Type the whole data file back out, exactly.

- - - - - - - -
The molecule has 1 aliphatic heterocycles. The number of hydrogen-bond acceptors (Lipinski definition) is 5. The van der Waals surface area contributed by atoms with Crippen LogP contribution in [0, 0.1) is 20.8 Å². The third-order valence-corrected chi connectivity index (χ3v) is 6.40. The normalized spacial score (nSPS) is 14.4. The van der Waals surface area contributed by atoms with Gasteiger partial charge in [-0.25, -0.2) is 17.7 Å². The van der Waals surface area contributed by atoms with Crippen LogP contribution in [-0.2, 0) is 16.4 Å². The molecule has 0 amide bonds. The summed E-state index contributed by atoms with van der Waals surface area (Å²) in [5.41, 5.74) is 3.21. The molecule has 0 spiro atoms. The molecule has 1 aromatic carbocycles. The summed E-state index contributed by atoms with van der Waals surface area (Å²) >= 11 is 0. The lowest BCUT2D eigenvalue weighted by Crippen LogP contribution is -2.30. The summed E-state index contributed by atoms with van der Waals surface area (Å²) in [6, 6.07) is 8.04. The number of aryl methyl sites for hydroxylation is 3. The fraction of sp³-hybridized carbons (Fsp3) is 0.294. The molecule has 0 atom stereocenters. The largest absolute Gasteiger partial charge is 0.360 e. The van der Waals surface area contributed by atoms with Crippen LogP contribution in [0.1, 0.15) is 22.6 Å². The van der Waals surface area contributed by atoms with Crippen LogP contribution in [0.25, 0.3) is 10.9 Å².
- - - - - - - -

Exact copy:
The molecule has 1 aliphatic heterocycles. The number of hydrogen-bond acceptors (Lipinski definition) is 5. The van der Waals surface area contributed by atoms with Crippen LogP contribution in [0, 0.1) is 20.8 Å². The third-order valence-corrected chi connectivity index (χ3v) is 6.40. The normalized spacial score (nSPS) is 14.4. The van der Waals surface area contributed by atoms with Gasteiger partial charge in [-0.25, -0.2) is 17.7 Å². The van der Waals surface area contributed by atoms with Crippen LogP contribution in [-0.2, 0) is 16.4 Å². The molecule has 0 amide bonds. The summed E-state index contributed by atoms with van der Waals surface area (Å²) in [5.41, 5.74) is 3.21. The molecule has 0 spiro atoms. The molecule has 1 aromatic carbocycles. The summed E-state index contributed by atoms with van der Waals surface area (Å²) >= 11 is 0. The lowest BCUT2D eigenvalue weighted by Crippen LogP contribution is -2.30. The summed E-state index contributed by atoms with van der Waals surface area (Å²) in [6, 6.07) is 8.04. The number of aryl methyl sites for hydroxylation is 3. The fraction of sp³-hybridized carbons (Fsp3) is 0.294. The molecule has 0 atom stereocenters. The largest absolute Gasteiger partial charge is 0.360 e. The van der Waals surface area contributed by atoms with Crippen LogP contribution in [0.1, 0.15) is 22.6 Å². The van der Waals surface area contributed by atoms with Crippen LogP contribution in [0.25, 0.3) is 10.9 Å².